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From Skipping School to Choosing School

From Skipping School to Choosing School
By Theresa Shea

I remember the days when cloth diapers hung like flags of surrender from my backyard clothesline. In those days of sleep deprivation, constant breastfeeding, and endless potty training, I remember wondering what, if anything, I knew about being a mother.

When my eldest son was five years old, I went to my first homeschooling meeting. By a stroke of good fortune, I had stumbled upon a niche in the community that I didn’t know existed. Friends started to homeschool. You’re doing what? A new neighbor homeschooled her girls. You what? I’m embarrassed to admit that I didn’t know children could skip school, but once that option presented itself, I could not ignore it, and I’ll be forever grateful to the folks who showed me this hidden path that I would not have found on my own.

A number of questions were on my mind as I showed up at my first homeschooling meeting. What on earth was I doing? What would my mother say? My friends? Was I simply lazy and didn’t want to get up early five days a week to get my son to school? Could I hang out with my kids on a daily basis and be kind to them? Why not send them off to school just to have some solitary time? One of the first topics of conversation in those early meetings was “Late Readers.” Some of the parents shared stories of how their children hadn’t read until they were twelve. Twelve! I couldn’t pinpoint the exact age when I had learned to read, but since I’d been a bookworm as a child, I was fairly confident it had been well before grade seven. And yet the parents said so many things I’d never given consideration to. Children learn to crawl and walk at different ages, they said, and children also learn how to read at different ages. The main message was to trust that all would be well. There was no life-long damage done by walking late or reading late. The parents said other things that piqued my curiosity too, so I decided to give it a go.

As I’ve written in earlier articles in this magazine, my husband and I soon realized that by homeschooling our three children, we were getting away with something big. I felt like we’d discovered a treasure that few people knew existed. We didn’t set our alarm clock and have the mad rush to get out the door for school. We didn’t join the hoards of humanity for the Back to School shopping battles. We didn’t make school lunches. We didn’t follow set bedtimes in order to get up early for school. We didn’t have homework after the kids had been in school all day. And, best of all, we were free to take vacations twelve months of the year. Heck, we didn’t even do curriculum! When people questioned what we did all day, I replied, “Just think of it as the seven-day weekend.”

Those early years passed too quickly, and the initial freedom of having an unstructured life with young kids at home soon waned and became more structured as they got older and joined activities that dictated our schedule (mostly sports and music). Every fall, I asked my kids what they wanted to do, and every year they said they wanted to keep homeschooling. So we continued to do what we knew, and the house remained messy.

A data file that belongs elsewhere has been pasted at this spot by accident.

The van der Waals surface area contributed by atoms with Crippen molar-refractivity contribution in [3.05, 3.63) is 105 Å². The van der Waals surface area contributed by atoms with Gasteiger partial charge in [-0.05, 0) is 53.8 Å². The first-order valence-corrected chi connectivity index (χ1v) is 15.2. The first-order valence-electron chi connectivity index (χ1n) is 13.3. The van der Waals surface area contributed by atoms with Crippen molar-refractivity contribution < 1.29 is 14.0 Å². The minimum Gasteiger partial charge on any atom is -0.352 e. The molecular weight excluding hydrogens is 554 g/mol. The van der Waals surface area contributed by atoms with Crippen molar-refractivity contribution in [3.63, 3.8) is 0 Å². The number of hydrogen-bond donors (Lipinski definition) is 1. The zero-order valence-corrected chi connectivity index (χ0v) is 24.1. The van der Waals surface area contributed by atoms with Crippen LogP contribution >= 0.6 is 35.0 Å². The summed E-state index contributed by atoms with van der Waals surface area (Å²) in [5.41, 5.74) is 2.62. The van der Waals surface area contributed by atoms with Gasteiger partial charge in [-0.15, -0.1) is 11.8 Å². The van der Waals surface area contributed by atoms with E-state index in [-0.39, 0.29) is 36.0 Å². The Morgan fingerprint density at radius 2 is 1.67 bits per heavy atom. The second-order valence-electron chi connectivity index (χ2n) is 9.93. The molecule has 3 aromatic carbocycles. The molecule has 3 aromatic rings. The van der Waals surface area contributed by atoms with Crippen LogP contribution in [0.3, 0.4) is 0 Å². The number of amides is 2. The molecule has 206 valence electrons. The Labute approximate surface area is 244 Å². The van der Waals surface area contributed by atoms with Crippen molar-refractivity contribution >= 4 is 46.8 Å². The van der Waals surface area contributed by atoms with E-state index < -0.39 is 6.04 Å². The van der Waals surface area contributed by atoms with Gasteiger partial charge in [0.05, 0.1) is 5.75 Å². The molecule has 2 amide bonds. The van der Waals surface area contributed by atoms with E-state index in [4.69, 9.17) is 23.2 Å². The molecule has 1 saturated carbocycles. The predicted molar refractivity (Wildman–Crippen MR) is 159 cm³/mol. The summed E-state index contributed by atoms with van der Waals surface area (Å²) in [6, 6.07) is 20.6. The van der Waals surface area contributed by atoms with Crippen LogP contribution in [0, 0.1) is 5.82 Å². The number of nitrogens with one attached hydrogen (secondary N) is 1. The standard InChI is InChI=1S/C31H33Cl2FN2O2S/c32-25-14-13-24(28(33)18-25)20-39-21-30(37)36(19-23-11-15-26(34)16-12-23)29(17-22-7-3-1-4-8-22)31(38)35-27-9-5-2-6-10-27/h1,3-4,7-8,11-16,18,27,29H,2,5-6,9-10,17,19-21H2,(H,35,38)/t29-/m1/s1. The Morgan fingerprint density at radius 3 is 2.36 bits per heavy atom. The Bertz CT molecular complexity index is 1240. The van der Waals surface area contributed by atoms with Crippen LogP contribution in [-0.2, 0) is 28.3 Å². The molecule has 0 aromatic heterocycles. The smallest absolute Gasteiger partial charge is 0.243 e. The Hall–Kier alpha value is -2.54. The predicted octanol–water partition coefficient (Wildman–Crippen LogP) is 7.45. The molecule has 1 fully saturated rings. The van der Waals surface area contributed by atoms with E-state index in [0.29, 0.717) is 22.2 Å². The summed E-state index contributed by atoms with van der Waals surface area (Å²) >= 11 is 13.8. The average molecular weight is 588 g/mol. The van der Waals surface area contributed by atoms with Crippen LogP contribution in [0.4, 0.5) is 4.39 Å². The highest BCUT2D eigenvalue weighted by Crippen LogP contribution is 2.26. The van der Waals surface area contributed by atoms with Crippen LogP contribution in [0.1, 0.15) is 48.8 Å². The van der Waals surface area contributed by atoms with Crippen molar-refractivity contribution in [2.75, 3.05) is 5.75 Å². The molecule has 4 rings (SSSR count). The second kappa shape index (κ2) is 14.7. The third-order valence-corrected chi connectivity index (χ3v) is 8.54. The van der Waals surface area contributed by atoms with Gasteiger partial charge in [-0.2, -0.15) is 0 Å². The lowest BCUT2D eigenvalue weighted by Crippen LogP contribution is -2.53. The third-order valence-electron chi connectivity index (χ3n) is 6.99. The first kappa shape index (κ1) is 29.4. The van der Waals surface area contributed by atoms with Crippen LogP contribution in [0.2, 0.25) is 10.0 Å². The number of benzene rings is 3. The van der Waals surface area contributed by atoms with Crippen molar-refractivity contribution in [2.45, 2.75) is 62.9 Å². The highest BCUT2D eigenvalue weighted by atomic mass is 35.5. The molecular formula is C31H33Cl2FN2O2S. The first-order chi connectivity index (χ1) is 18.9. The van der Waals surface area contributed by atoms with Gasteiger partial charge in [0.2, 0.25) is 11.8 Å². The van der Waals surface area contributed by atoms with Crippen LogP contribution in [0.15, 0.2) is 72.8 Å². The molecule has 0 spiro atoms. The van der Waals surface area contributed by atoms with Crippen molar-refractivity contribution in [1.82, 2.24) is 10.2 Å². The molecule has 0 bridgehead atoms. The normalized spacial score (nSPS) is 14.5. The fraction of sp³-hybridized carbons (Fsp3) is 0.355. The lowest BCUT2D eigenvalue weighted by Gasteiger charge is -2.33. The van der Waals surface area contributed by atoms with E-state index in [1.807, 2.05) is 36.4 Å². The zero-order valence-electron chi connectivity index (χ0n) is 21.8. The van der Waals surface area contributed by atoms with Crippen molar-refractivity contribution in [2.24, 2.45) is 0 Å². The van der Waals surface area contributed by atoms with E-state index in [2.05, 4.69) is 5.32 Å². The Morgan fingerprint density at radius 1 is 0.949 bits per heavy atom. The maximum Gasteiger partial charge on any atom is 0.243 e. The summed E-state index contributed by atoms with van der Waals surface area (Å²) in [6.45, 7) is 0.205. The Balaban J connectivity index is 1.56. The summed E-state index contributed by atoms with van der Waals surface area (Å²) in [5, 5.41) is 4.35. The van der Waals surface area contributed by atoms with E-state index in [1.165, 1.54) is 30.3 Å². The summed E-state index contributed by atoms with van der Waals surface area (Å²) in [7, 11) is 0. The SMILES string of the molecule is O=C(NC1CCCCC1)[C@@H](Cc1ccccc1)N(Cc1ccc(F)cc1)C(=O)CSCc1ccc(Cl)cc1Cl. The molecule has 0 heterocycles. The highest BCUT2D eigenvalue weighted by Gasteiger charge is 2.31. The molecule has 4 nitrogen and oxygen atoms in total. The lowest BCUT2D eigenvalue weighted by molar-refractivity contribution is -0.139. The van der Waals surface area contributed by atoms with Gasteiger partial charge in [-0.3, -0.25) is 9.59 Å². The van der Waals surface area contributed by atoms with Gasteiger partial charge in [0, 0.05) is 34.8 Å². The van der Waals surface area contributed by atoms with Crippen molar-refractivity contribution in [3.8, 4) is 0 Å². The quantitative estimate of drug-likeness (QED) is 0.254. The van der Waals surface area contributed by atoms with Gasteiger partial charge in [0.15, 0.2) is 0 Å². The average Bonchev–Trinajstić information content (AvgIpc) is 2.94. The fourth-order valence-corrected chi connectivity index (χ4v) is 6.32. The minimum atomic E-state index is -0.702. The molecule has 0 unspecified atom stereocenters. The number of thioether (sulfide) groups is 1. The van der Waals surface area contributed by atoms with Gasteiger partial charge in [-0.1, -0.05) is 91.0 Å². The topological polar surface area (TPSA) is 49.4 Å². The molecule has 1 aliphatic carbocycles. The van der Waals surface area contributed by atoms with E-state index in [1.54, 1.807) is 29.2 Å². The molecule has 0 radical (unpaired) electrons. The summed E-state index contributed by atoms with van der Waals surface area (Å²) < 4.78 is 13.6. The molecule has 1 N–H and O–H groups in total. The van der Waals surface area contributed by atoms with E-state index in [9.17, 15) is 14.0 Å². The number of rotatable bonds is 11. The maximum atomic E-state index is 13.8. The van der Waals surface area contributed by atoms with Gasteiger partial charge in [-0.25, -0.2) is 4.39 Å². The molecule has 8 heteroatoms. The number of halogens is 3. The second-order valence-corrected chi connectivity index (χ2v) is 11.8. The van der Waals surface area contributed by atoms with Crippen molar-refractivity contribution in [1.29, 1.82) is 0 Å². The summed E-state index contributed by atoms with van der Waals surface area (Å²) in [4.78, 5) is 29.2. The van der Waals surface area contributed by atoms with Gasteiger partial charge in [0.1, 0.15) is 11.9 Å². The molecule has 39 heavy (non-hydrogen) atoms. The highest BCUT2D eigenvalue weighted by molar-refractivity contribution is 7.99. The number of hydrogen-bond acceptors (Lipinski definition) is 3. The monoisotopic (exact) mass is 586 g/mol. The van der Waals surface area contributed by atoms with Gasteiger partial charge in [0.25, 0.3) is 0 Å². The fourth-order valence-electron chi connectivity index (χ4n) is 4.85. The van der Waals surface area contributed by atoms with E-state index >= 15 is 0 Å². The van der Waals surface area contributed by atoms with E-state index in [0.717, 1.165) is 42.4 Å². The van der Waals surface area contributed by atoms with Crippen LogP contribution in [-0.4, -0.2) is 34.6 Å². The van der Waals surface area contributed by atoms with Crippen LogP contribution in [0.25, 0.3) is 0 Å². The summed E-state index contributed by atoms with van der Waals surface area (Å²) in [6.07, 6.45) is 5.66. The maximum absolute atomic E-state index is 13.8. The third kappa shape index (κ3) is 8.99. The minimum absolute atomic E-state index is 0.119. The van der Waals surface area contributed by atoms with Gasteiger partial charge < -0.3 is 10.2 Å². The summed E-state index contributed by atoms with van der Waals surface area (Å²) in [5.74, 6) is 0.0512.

The Teen Years

But the homeschooling community starts to thin out when children enter their teens. My eldest son’s best friends both decided to go to junior high school when they turned twelve. I was worried that he’d be lonely, so I asked him if he wanted to go too; I think I even encouraged him to go, but he chose to stay home, and three more years passed. By the time high school rolled around, however, he changed his tune. “I think I want to go to school,” he said.

“Why?” I asked. “Give me one good reason.”

“Because I’m tired of being different.”

Like my other two children, my eldest had been unschooled. Aside from his year of two of Mathletics, an online math “game” that he “played” when he felt like it, he had done no structured learning. Although he was a voracious reader, he never wanted to write, and he also didn’t stray much from the genre books he enjoyed. He didn’t read history. He expressed no interest in science. In short, he had little to no experience of what it was like to “do” school and to meet deadlines. We went to our neighborhood high school’s Open House and entered the older brick building that educates fifteen hundred teenagers in any given year.

I looked at all the “schooled” teenagers who’d be his peers, and I began to worry. Then my worry turned to fear. What had I set my son up for? What failure awaited? Had it all been a mistake? And to what extent had the homeschooling been to my benefit and not to his?

I tried to keep my fears to myself, but in my heart of hearts I believed he was entirely unprepared. What had I done?

We registered.

Because he had no official marks for academic courses, his homeschooling facilitator [part of the system's formalities where I live] vouched that he’d be okay in Social Studies, English, and Math. We met with the Vice-Principal. Sitting outside his office, I quelled the urge to apologize for my choice to homeschool my boy.

And I continued to worry. In fact, that whole summer I worried. The rubber was about to meet the road, so to speak, and I would soon see if homeschooling had prepared my son for the schooled life he was about to start. I tried to get him to write an essay. He refused. I tried to get him to look at some grade nine math. He refused. Every time I looked at him, I wondered how I could better prepare him for school. I had eight weeks to give him a crash course in learning. He began to avoid me.